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High-Resolution Magnetic Resonance Imaging of Hypothalamic Hamartomas


Erin Prenger, DO
Joseph Heiserman, MD, PhD
David Amstutz, MD

Division of Neuroradiology, Barrow Neurological Institute, St. Joseph’s Hospital and Medical Center, Phoenix, Arizona


Hypothalamic hamartomas, rare lesions of the floor of the third ventricle, manifest with a spectrum of clinical symptoms that includes precocious puberty, gelastic seizures, and behavioral disorders. Recent advances in high-resolution magnetic resonance (MR) imaging and functional MR imaging have improved our ability to detect and classify these lesions. Based on glial-to-neuronal cell ratios, preliminary data indicate that there may be unique histological subtypes of hamartomas.

Key Words: hamartoma, hypothalamus, MR imaging, MR spectroscopy

Hamartomas, a mixture of indigenous cell lines arranged in a disorganized fashion, can occur anatomically in various locations throughout the central nervous system. They may exert tumor-like mass effect on adjacent tissue, but they lack the microscopic features of cellular proliferation. Hamartomas are often clinically silent because they are small and their natural history is benign. However, lesions that arise in the region of the floor of the third ventricle, specifically near the tuber cinereum and hypothalamus, manifest with a unique spectrum of symptoms, including precocious puberty, seizures, and behavioral disorders.[1,2]  Their variation in size at presentation, histological similarity to surrounding tissue, and location centrally within the complex structures of the floor of the third ventricle present unique challenges for imaging these lesions. The relatively recent advent of high-resolution magnetic resonance (MR) imaging and functional MR imaging such as MR spectroscopy has helped improve the detection and delineation of hypothalamic hamartomas.

Anatomic Considerations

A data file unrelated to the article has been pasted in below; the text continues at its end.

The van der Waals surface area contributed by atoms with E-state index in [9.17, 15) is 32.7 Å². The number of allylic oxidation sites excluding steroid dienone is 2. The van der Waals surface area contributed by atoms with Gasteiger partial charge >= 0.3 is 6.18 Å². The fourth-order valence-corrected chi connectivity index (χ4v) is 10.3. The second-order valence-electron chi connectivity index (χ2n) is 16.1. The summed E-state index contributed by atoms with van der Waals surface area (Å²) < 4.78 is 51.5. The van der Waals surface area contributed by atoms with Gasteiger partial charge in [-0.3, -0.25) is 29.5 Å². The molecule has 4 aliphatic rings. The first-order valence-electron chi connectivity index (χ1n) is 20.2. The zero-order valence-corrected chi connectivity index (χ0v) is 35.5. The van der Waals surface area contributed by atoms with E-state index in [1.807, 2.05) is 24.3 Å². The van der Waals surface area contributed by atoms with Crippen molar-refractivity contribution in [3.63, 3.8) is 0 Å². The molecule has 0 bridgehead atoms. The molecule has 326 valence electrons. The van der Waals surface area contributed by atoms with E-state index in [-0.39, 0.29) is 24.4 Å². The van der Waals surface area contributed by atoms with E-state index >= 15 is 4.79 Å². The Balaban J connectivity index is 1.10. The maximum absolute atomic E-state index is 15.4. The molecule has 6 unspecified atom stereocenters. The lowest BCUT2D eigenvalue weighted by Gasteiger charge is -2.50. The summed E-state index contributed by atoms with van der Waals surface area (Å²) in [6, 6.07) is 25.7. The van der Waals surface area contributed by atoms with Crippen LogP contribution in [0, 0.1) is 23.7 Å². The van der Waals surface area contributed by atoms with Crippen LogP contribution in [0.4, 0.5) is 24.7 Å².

Hamartomas of the third ventricle arise from the region of the tuber cinereum or from the hypothalamus along the base of the lateral walls of the third ventricle. The floor of the third ventricle originates anteriorly at the lamina terminalis and extends posteriorly to the level of the aqueduct of Sylvius. When viewed in the coronal plane, the ventricular floor appears as a thin membrane bridging the inferior aspects of the hypothalamus, separating the third ventricle superiorly from the suprasellar cistern inferiorly. When viewed in the sagittal plane, the floor of the third ventricle begins anteriorly at the inferior margin of the lamina terminalis, extends slightly inferiorly to form the optic recess, drapes above the optic chiasm, and then extends inferiorly again to form the infundibular recess. Immediately posterior to the infundibular recess a small, funnel-shaped depression extends inferiorly from the floor of the third ventricle, giving rise to the pituitary infundibulum.  This hollow eminence of gray matter extending from the optic chiasm to the mamillary bodies is the tuber cinereum. It is limited posteriorly by the mamillary bodies and laterally by the inferomedial nuclei of the hypothalamus. Hamartomas that arise in the region of the tuber cinereum can extend anteriorly to the infundibulum and optic chiasm, posteriorly to the mamillary bodies and basilar artery, inferiorly into the suprasellar and prepontine cistern, and superolaterally into the hypothalamus and third ventricle.